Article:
After Pulse Shooting, Financial Costs Taking Toll On Victims

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Two weeks after being injured during the shooting at Pulse nightclub in Orlando, Mario Perez still has to pay the price.

The 34-year-old was able to escape the club with a gunshot wound, but now he is left with a $20,000 bill worth of x-rays, tests and surgeries from treating his injuries.

Perez is one of many of the shooting victims facing large medical bills after the June 12 shooting, and some experts are predicting that the total financial cost of the Pulse shooting could range from $4 million to $7 million in medical costs alone for victims. Once other costs, such as police response and employment costs, are factored in, the estimates skyrocket to as much as $385 million.

Graphic courtesy of WMFE
Graphic courtesy of WMFE

Perez said he doesn’t know how much bills coming from specialists, but the bill from the Orlando Regional Medical Center’s emergency department came came as a shock.

“$20,000,” he said. “That’s the quote. That’s what they told me.”

Perez is from Miami, but he was in Orlando for a housewarming party. After the party, he went to Pulse for Latin night. At about 2 a.m., he heard loud gun shots.

“And the minute he started shooting, I got hit from the side. I got grazed by a bullet,” Perez said. “My first instinct was to fall to the floor; that’s what you’re taught to do.”

After several gunshots were fired, there was a brief break, which allowed Perez to be able to run out through the back of the club.

He hid inside the kitchen of a nearby 7-Eleven until police and paramedics arrived.

Perez was taken to Orlando Regional Medical Center, where he was in the emergency room from 3 to 8 a.m. Today, the gunshot wound on his side is purple and swollen, and he has nerve damage from the bullet fragment.

He also has six stitches on his elbow from cutting it open on glass from the floor of the nightclub.

Perez has no health insurance. He’s working for a temp agency right now and doesn’t have the money to be seen by a doctor for follow-up care in Miami. So he drove back up to Orlando to get care at Camping World Stadium.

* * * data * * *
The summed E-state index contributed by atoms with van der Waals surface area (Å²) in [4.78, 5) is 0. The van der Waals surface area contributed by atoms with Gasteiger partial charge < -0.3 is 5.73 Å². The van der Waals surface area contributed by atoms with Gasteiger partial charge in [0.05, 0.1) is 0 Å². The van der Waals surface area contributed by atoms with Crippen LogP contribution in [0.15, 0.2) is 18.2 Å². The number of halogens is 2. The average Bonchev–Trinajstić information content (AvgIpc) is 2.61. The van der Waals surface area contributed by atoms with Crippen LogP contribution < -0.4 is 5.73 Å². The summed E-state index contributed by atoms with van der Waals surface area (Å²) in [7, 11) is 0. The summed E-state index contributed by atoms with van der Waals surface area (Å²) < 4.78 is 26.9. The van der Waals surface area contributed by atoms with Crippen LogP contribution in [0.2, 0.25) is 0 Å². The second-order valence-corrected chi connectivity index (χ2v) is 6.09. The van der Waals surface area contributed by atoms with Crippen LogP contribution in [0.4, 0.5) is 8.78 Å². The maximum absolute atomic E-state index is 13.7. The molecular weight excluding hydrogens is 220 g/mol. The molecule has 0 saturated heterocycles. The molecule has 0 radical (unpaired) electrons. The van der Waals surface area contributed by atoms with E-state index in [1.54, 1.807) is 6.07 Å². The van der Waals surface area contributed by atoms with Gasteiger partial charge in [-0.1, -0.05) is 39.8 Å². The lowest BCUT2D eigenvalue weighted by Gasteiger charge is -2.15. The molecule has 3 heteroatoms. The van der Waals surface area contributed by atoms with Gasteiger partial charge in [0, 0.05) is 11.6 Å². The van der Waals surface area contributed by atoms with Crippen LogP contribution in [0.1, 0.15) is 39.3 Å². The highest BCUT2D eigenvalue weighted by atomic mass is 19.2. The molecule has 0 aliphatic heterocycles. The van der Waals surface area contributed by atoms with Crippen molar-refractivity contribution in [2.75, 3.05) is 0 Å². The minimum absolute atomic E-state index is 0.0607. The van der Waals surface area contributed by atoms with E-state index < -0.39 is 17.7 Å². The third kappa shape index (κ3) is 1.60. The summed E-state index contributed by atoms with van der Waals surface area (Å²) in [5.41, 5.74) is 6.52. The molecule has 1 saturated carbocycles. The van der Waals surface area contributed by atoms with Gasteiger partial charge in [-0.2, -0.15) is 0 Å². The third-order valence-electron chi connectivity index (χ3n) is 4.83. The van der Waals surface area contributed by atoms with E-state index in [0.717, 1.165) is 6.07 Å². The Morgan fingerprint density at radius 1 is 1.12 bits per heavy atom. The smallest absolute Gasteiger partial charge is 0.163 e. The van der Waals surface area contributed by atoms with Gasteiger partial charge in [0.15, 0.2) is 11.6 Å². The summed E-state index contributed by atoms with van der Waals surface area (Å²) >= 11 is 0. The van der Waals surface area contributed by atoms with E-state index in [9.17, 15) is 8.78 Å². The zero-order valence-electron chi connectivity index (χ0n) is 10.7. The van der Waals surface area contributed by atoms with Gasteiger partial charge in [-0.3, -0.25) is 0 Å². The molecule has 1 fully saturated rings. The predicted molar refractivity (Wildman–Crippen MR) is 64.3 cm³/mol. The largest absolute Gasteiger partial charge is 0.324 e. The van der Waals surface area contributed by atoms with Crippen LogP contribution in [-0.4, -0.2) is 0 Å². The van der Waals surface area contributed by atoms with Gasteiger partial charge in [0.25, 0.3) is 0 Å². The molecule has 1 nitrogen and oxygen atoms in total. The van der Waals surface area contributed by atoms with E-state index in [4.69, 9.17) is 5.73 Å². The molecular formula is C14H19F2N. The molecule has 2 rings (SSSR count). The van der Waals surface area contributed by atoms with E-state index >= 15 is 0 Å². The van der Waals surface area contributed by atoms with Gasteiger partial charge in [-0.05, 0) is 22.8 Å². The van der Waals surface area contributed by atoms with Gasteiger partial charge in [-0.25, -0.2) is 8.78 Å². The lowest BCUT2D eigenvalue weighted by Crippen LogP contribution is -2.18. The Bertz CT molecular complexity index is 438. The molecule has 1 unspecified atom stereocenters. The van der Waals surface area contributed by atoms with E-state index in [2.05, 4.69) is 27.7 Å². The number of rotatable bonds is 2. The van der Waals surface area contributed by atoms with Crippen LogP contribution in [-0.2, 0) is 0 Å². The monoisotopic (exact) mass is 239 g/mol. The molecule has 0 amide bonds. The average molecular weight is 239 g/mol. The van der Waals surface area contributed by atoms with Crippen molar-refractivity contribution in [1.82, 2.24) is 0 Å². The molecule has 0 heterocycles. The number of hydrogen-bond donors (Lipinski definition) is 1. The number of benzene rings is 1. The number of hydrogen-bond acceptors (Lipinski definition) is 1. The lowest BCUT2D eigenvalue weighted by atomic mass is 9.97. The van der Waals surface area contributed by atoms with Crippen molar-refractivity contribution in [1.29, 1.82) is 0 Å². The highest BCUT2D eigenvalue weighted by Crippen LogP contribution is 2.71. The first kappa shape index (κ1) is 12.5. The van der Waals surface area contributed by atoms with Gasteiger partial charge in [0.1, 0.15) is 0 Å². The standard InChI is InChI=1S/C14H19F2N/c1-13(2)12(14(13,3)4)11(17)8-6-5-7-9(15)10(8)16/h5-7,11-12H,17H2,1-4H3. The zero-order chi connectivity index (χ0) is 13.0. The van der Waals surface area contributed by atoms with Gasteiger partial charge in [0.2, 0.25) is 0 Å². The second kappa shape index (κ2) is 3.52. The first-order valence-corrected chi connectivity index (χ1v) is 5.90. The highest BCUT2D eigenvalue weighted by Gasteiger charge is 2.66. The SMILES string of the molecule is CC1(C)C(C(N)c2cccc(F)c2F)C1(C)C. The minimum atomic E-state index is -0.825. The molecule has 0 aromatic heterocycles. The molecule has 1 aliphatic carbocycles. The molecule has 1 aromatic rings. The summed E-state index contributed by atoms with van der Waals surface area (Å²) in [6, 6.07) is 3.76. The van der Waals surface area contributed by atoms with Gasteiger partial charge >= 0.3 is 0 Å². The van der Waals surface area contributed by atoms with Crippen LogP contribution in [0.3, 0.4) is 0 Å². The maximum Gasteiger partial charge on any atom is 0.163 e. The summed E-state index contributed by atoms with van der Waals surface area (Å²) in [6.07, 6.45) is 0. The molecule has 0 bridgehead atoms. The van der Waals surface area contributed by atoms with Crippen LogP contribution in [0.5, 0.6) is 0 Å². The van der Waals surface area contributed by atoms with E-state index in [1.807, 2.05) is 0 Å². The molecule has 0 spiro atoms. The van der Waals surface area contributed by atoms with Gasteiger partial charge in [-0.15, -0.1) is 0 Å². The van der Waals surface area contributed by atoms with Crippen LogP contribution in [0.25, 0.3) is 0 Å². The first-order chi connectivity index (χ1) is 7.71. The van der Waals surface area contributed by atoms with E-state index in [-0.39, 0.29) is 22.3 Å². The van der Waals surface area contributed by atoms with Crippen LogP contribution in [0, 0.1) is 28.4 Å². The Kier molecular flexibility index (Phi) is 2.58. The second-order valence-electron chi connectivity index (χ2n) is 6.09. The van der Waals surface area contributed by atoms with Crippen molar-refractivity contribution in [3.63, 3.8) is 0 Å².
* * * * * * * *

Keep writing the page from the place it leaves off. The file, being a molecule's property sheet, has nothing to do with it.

“They gave me gift cards and are gonna assist me with anything I need,” he said. “But I don’t know how long that’s gonna take to kick in.”

Perez was just one of the 56 people brought to the hospital. Fourteen people are still there, including three in the intensive care unit.

The cost for each of the victims is uncertain, but Embry Howell, a senior fellow at the Urban Institute, estimated the cost to average about $1 million for the total hospital costs.

“And I would imagine that would be an underestimate,” she said.

Howell based the estimate from her 2010 study of the average cost of a gunshot victim. She said many of the victims may be in the same boat as Mario Perez: uninsured.

“Since they’re young, primarily latino and living in Florida where you haven’t taken the Medicaid expansion, my guess would be you have a high rate of uninsured,” Howell said.

Ted Miller, a Ph.D. researcher with the Pacific Institute for Research and Evaluation, estimated ranges from $4 to $7 million in medical and mental health costs for victims and survivors of people who died.

Miller used the 2011 shooting of former Congresswoman Gabby Giffords and 18 other shootings in Arizona to make what he calls a conservative estimate.

The institute is an independent nonprofit research firm, where Miller has studied the cost of firearm injuries for more than two decades.

He said his estimate includes lifetime medical costs for survivors, including surgery and rehabilitation costs. However, it doesn’t consider the long-term costs for those who are severely injured.

“They said some time ago that there were six people in ICU who would have long-time serious consequences,” Miller said. “And my guess is most of those folks will have traumatic brain injuries that will have continuing lifetime care.”

In addition to medical costs, Miller estimated the cost of the police response and cost to employers to more than $380 million.

“To put that in context, on that same day, the cost of other gunshot wounds in the U.S. was probably about $600 million,” Miller said. “So about one and a half times the cost of the Orlando incident. That tells you that there are a lot of people killed and injured by firearms every day in this country.”

Orlando Regional treated 44 of the shooting’s victims. Although it is unclear exactly how many patients have insurance, a hospital spokeswoman said some patients don’t have coverage.

The hospital is going to look for sources of payment through the community or the state, such as victim funds raising money across the country, she said.

She said the hospital expects unreimbursed costs of more than $1 million.

Excluded in Miller’s estimate of $385 million is the cost of mental health counseling for people who were in the club but not physically shot, including the family and friends of the victims.

And then there’s the cost of fear: People being afraid to go to a dance club or possibly skipping a visit to theme parks in Orlando.

For Perez, he fears he will lose his job. He said he’s anxious knowing millions of dollars have been raised to help victims, but his bills are arriving now.

His personal GoFundMe campaign only raised $355 so far.

“As long as it gets covered, I’m gonna be fine,” Perez said. “If they don’t cover it, I’m stuck in a hole. I don’t know what I’m gonna be able to do if they don’t assist me.”

About Abe Aboraya - WMFE

Abe is a reporter for WMFE.

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